I am a freelance photographer based in Austin, Texas. I have volunteered with the Foundation for Education and Development for the past two years. I have provided photography for their fundraising efforts and website. In 2012, I spent a week in October documenting the lives of two Burmese families who work at rubber plantations and fisheries. Both families have children who attend the school run by FED. I returned for two weeks in July/August 2013 to continue the project and produce a video documentary about the families. In addition, I also photographed staff members, women’s empowerment meetings and school activities.

I thoroughly enjoyed my time with FED. Everyone was very helpful with providing logistics, translation assistance and access to the subjects. I also felt like part of a family. Po Po (FED Director) invited me and the other volunteers over to her home for a traditional dinner one night. We also had a big group dinner with the staff another night as well. The staff opened their lives with us and shared their stories. I have a greater understanding of Burmese culture and the struggle of migrants. FED began to feel like a second home. I hope to return again to continue helping with their projects.

The beach town of Khao Lak is also great. It’s very small and has a nice atmosphere. It’s also very cheap and easy to reach via bus from Bangkok or Phuket. I lived on $15 USD/day while I was volunteering. There was a great Burmese restaurant in walking distance from my guesthouse that we ate at every night. I miss it so much!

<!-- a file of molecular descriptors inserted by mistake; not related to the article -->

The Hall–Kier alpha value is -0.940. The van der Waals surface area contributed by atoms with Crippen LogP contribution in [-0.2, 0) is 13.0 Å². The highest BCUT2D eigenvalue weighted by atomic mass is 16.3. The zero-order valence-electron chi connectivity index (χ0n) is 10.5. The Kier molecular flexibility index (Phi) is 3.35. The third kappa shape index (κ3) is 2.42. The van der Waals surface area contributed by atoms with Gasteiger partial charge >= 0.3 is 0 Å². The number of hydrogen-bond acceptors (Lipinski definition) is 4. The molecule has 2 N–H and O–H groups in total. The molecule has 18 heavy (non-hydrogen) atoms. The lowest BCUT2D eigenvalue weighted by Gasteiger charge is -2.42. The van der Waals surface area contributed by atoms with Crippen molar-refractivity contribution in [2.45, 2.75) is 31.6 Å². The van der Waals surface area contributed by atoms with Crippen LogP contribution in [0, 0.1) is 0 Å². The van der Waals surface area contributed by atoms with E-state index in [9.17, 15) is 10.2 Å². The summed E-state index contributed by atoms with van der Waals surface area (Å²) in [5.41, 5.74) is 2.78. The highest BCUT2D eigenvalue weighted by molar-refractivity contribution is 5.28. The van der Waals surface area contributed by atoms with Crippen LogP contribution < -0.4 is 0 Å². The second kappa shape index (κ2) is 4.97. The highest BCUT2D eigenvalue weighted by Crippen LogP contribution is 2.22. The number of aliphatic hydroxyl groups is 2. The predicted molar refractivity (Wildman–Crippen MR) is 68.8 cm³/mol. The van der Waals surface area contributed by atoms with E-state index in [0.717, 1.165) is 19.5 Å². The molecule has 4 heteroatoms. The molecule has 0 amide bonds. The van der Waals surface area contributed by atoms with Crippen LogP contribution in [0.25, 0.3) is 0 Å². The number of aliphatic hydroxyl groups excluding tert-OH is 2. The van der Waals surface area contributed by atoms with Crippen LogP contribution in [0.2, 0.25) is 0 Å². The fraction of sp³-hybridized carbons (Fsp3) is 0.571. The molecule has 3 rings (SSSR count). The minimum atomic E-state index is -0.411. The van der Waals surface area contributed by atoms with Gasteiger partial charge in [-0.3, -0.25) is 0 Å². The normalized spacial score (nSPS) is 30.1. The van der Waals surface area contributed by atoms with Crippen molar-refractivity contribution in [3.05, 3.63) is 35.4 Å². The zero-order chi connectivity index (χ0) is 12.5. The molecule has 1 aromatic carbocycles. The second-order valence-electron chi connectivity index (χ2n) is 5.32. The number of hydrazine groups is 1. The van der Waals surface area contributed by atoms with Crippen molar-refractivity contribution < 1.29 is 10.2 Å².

Fisherman Aung Soe struggles to support his wife and five children on a 3,500-3,000 baht ($110-95 USD)/month. Fourteen years ago, he left Burma in search of better economic conditions in Thailand. Like most migrant workers, Soe works as a fisherman.

His 13-year-old daughter, Zin Mi Mi Soe, attends a school for Burmese migrants, where she studies Burmese, Thai and English. The school provides a sorng-taa-ou bus system for students consisting of several pickup trucks with facing rows of seats in the back. Due to a shortage of trucks, she must wait an hour after school to catch the second round buses to take her home to her village 30 minutes away.

Win Yu and Sang Yu left Burma for Thailand over 20 years ago in search of better economic conditions. Even with a work permit, they struggle to support their three children on a monthly salary of 5,000 Baht ($156 USD). They both work 12-hour nightly shifts at a rubber plantation. Their salary fluctuates based on the amount of rubber produced, which is dictated by the weather.

The oldest son, Myoe Oo Twen, lost three fingers in one of the rolling machines at the rubber plantation where his parents work. After his accident, his parent’s stopped brining the children to work, and Myoe would watch the other children at night. Due to financial problems, he was forced to quit school earlier this year to work with his parents. His injury makes it difficult for him to work. “At my work site, I feel that I am not the same as other people because I don’t have a complete hand,” he explains.

Roll Cameras